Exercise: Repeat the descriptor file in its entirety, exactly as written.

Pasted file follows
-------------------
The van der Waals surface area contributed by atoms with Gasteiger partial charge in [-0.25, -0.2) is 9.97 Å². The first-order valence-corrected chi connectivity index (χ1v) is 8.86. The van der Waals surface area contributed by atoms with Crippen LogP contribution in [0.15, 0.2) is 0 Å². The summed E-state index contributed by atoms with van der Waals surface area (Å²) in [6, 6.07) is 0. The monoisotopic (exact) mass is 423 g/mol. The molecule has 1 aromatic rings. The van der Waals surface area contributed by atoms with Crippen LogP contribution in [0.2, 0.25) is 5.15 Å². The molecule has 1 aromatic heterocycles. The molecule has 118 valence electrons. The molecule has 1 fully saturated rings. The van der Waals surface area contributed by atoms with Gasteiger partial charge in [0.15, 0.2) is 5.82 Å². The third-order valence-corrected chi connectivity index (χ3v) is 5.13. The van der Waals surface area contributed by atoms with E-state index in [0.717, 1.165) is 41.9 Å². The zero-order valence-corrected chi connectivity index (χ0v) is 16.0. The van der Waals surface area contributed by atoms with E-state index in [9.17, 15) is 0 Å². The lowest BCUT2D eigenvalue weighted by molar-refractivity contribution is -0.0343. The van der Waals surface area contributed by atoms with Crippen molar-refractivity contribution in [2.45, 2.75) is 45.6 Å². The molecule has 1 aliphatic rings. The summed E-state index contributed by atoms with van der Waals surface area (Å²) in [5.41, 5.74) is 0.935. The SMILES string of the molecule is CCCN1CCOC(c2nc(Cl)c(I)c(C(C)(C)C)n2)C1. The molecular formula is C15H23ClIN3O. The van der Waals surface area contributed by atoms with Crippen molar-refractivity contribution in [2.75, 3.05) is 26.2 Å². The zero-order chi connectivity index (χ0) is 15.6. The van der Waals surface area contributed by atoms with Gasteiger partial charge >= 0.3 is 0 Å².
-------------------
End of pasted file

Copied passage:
The van der Waals surface area contributed by atoms with Gasteiger partial charge in [-0.25, -0.2) is 9.97 Å². The first-order valence-corrected chi connectivity index (χ1v) is 8.86. The van der Waals surface area contributed by atoms with Crippen LogP contribution in [0.15, 0.2) is 0 Å². The summed E-state index contributed by atoms with van der Waals surface area (Å²) in [6, 6.07) is 0. The monoisotopic (exact) mass is 423 g/mol. The molecule has 1 aromatic rings. The van der Waals surface area contributed by atoms with Crippen LogP contribution in [0.2, 0.25) is 5.15 Å². The molecule has 1 aromatic heterocycles. The molecule has 118 valence electrons. The molecule has 1 fully saturated rings. The van der Waals surface area contributed by atoms with Gasteiger partial charge in [0.15, 0.2) is 5.82 Å². The third-order valence-corrected chi connectivity index (χ3v) is 5.13. The van der Waals surface area contributed by atoms with E-state index in [0.717, 1.165) is 41.9 Å². The zero-order valence-corrected chi connectivity index (χ0v) is 16.0. The van der Waals surface area contributed by atoms with E-state index in [9.17, 15) is 0 Å². The lowest BCUT2D eigenvalue weighted by molar-refractivity contribution is -0.0343. The van der Waals surface area contributed by atoms with Crippen molar-refractivity contribution in [2.45, 2.75) is 45.6 Å². The molecule has 1 aliphatic rings. The summed E-state index contributed by atoms with van der Waals surface area (Å²) in [5.41, 5.74) is 0.935. The SMILES string of the molecule is CCCN1CCOC(c2nc(Cl)c(I)c(C(C)(C)C)n2)C1. The molecular formula is C15H23ClIN3O. The van der Waals surface area contributed by atoms with Crippen molar-refractivity contribution in [2.75, 3.05) is 26.2 Å². The zero-order chi connectivity index (χ0) is 15.6. The van der Waals surface area contributed by atoms with Gasteiger partial charge >= 0.3 is 0 Å².